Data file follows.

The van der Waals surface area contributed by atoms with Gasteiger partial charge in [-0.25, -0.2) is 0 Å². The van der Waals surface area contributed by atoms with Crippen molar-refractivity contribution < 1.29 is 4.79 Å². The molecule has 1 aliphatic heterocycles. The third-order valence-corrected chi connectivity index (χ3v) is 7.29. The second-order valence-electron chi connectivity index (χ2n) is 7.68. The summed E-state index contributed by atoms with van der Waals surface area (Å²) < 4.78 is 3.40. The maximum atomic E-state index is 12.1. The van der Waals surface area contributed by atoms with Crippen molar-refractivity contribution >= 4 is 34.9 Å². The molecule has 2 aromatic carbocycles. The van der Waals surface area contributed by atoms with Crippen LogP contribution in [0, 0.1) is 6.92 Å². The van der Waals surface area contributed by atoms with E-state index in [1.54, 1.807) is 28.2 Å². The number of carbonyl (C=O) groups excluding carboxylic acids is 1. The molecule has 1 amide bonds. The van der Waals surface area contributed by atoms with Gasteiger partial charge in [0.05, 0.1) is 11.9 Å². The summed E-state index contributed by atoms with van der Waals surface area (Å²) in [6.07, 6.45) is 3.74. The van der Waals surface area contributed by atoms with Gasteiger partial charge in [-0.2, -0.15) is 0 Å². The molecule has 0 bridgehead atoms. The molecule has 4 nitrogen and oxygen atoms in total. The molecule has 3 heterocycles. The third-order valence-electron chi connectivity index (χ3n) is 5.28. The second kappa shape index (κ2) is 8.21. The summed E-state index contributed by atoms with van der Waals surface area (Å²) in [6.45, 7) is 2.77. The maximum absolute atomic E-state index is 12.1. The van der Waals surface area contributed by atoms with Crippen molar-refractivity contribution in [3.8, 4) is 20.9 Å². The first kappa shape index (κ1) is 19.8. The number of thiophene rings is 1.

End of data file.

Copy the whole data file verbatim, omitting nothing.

The van der Waals surface area contributed by atoms with Gasteiger partial charge in [-0.25, -0.2) is 0 Å². The van der Waals surface area contributed by atoms with Crippen molar-refractivity contribution < 1.29 is 4.79 Å². The molecule has 1 aliphatic heterocycles. The third-order valence-corrected chi connectivity index (χ3v) is 7.29. The second-order valence-electron chi connectivity index (χ2n) is 7.68. The summed E-state index contributed by atoms with van der Waals surface area (Å²) < 4.78 is 3.40. The maximum atomic E-state index is 12.1. The van der Waals surface area contributed by atoms with Crippen molar-refractivity contribution >= 4 is 34.9 Å². The molecule has 2 aromatic carbocycles. The van der Waals surface area contributed by atoms with Crippen LogP contribution in [0, 0.1) is 6.92 Å². The van der Waals surface area contributed by atoms with E-state index in [1.54, 1.807) is 28.2 Å². The number of carbonyl (C=O) groups excluding carboxylic acids is 1. The molecule has 1 amide bonds. The van der Waals surface area contributed by atoms with Gasteiger partial charge in [0.05, 0.1) is 11.9 Å². The summed E-state index contributed by atoms with van der Waals surface area (Å²) in [6.07, 6.45) is 3.74. The van der Waals surface area contributed by atoms with Gasteiger partial charge in [-0.2, -0.15) is 0 Å². The molecule has 0 bridgehead atoms. The molecule has 4 nitrogen and oxygen atoms in total. The molecule has 3 heterocycles. The third-order valence-electron chi connectivity index (χ3n) is 5.28. The second kappa shape index (κ2) is 8.21. The summed E-state index contributed by atoms with van der Waals surface area (Å²) in [6.45, 7) is 2.77. The maximum absolute atomic E-state index is 12.1. The van der Waals surface area contributed by atoms with Crippen molar-refractivity contribution in [3.8, 4) is 20.9 Å². The first kappa shape index (κ1) is 19.8. The number of thiophene rings is 1.